Issues : Regulation

Is Trump Good for Fintech, or Bad?


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There has been an enormous sense of anticipation flooding through the community and regional banks since the election. President-elect Donald Trump’s opposition to the Dodd-Frank Act, which has created a stifling regulatory environment, is well known and bankers feel that relief is on the way. By contrast, the election results have produced a sense of consternation and concern among the financial technology companies that are trying to partner and compete with community and regional banks. The regulatory picture is much more confusing under a Trump Administration for these enterprises.

One reason for this is that fintech regulation was far from a settled issue before the election. The regulatory framework for fintech is not in place to any significant degree. In many cases, it will take new regulations to allow many of the fintech lenders and payment companies to expand their operations, and that’s a problem. Trump is opposed to new financial regulations of any sort, and it may be difficult to get the new framework in place during his term in office. Rather than pass new federal legislation, he is likely to leave the matter in the hands of the state legislatures and that will not benefit fintech companies.

The creation of a limited purpose national fintech charter as proposed by the Office of the Comptroller of the Currency is an attempt to make it easier for these companies to operate and not have to deal with regulatory agencies on a state-by-state basis. But in my opinion, there won’t be that many fintech companies that are willing and able to handle the responsibilities of a national charter, so this will provide limited relief to the industry. I also will not be shocked to see the concept of a limited purpose charter unwound early in a Trump Administration as bankers have been huge supporters of the incoming president and in my experience, the average bank is not shy about asking for favors.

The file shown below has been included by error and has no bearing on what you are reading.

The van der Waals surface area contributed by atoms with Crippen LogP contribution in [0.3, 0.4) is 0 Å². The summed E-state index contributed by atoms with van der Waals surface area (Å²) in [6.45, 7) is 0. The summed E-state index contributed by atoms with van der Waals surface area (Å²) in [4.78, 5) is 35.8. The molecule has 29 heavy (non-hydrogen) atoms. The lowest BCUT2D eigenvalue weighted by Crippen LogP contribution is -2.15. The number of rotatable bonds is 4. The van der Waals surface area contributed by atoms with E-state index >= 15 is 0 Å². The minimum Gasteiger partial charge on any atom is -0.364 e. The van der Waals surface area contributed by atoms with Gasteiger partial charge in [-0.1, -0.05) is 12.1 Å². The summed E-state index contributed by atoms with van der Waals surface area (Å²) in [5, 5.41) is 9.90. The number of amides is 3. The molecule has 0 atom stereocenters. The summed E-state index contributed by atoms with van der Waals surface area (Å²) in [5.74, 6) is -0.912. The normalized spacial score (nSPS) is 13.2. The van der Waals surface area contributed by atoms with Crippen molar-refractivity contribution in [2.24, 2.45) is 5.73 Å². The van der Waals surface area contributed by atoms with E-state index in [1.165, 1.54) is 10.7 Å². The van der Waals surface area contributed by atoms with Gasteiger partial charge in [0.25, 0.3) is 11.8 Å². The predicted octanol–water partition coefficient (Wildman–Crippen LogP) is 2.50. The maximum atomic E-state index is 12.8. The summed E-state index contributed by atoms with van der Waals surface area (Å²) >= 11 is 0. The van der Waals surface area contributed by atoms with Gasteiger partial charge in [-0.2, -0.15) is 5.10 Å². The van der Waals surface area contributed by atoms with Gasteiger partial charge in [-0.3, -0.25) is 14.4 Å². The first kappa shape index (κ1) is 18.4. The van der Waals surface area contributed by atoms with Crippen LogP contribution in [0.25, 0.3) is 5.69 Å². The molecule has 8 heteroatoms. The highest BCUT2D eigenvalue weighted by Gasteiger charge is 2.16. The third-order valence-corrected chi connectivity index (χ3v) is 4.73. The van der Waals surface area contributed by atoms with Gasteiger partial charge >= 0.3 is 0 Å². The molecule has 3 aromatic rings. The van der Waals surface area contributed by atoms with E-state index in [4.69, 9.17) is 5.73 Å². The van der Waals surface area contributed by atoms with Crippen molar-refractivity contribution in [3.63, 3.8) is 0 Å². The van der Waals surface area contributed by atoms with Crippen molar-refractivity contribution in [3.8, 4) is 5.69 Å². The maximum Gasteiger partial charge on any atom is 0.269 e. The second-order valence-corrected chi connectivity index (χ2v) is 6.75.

Fintech firms are also big supporters of net neutrality since it gives them open and even access to bandwidth to offer services to users. Trump is not a supporter, and neither are the ranking members of the GOP in the Senate and the House of Representatives. Republican lawmakers have already put forth a bill to end net neutrality that I think will pass early in the next session of Congress and I expect Trump to sign it when it reaches his desk.

Immigration policies will also be a potential negative for fintech companies. Immigrants make up a significant percentage of the skilled workforce within the financial technology industry, and anything that makes to harder for them to get here and stay here is going to create a talent challenge for the companies in that space. Fintech companies that focus on payments could be hurt as well since many of the people that Trump wants to deport use these systems to send money to family back home, and that volume could drop substantially.

The biggest threat to fintech firms from the new administration will likely come from the repeal or reduction of Dodd-Frank. A lot of the opportunities that fintech companies are pursuing were created by the handcuffs placed on banks by that legislation. If the handcuffs come off under the Trump Administration, then fintech lenders and payment companies will find that they now have to go head to head with the likes of JP Morgan Chase & Co., Citigroup and Bank of America Corp., and that will be no easy task.

The regulatory environment for financial technology was murky before the election, and it is even more so today. While we can expect the combination of a Trump Presidency and GOP-controlled Congress to be pro-business, we can also expect them to be very pro-traditional banking. That will be a big negative for fintech companies that had hoped to compete with the banks in the future.

While many expect fintech to be a major disruptor of the banking industry and some even think it will replace banking, I don’t expect that to happen—especially if banks end up with a more favorable regulatory environment. The fintech firms that prosper under a Trump Administration will be those that can partner with a bank to offer financial products and services to bank customers in a more efficient and profitable manner.